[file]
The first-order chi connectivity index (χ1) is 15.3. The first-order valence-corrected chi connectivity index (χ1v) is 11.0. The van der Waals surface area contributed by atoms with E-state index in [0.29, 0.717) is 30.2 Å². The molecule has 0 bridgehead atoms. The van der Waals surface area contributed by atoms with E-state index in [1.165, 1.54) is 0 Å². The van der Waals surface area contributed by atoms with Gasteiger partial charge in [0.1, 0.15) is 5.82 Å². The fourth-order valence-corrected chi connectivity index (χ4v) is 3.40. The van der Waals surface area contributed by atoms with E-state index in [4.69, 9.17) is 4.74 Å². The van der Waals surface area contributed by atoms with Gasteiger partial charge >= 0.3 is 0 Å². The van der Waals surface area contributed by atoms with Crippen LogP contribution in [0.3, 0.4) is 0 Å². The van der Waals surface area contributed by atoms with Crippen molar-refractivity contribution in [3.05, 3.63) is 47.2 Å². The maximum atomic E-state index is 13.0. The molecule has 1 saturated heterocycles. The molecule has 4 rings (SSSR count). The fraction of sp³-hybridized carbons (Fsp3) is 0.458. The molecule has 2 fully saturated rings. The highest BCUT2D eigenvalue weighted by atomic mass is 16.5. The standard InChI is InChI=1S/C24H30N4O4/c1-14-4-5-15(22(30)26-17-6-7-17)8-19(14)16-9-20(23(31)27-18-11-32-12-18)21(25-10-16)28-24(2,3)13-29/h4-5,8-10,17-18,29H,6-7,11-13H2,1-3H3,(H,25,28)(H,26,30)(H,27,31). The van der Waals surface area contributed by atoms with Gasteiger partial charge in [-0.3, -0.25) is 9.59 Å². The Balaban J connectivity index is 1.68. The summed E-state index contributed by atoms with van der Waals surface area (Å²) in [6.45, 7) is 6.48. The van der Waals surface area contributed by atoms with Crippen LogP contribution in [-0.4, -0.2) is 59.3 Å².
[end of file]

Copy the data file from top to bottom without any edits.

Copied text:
The first-order chi connectivity index (χ1) is 15.3. The first-order valence-corrected chi connectivity index (χ1v) is 11.0. The van der Waals surface area contributed by atoms with E-state index in [0.29, 0.717) is 30.2 Å². The molecule has 0 bridgehead atoms. The van der Waals surface area contributed by atoms with E-state index in [1.165, 1.54) is 0 Å². The van der Waals surface area contributed by atoms with Gasteiger partial charge in [0.1, 0.15) is 5.82 Å². The fourth-order valence-corrected chi connectivity index (χ4v) is 3.40. The van der Waals surface area contributed by atoms with E-state index in [4.69, 9.17) is 4.74 Å². The van der Waals surface area contributed by atoms with Gasteiger partial charge >= 0.3 is 0 Å². The van der Waals surface area contributed by atoms with Crippen LogP contribution in [0.3, 0.4) is 0 Å². The van der Waals surface area contributed by atoms with Crippen molar-refractivity contribution in [3.05, 3.63) is 47.2 Å². The maximum atomic E-state index is 13.0. The molecule has 1 saturated heterocycles. The molecule has 4 rings (SSSR count). The fraction of sp³-hybridized carbons (Fsp3) is 0.458. The molecule has 2 fully saturated rings. The highest BCUT2D eigenvalue weighted by atomic mass is 16.5. The standard InChI is InChI=1S/C24H30N4O4/c1-14-4-5-15(22(30)26-17-6-7-17)8-19(14)16-9-20(23(31)27-18-11-32-12-18)21(25-10-16)28-24(2,3)13-29/h4-5,8-10,17-18,29H,6-7,11-13H2,1-3H3,(H,25,28)(H,26,30)(H,27,31). The van der Waals surface area contributed by atoms with Gasteiger partial charge in [-0.3, -0.25) is 9.59 Å². The Balaban J connectivity index is 1.68. The summed E-state index contributed by atoms with van der Waals surface area (Å²) in [6.45, 7) is 6.48. The van der Waals surface area contributed by atoms with Crippen LogP contribution in [-0.4, -0.2) is 59.3 Å².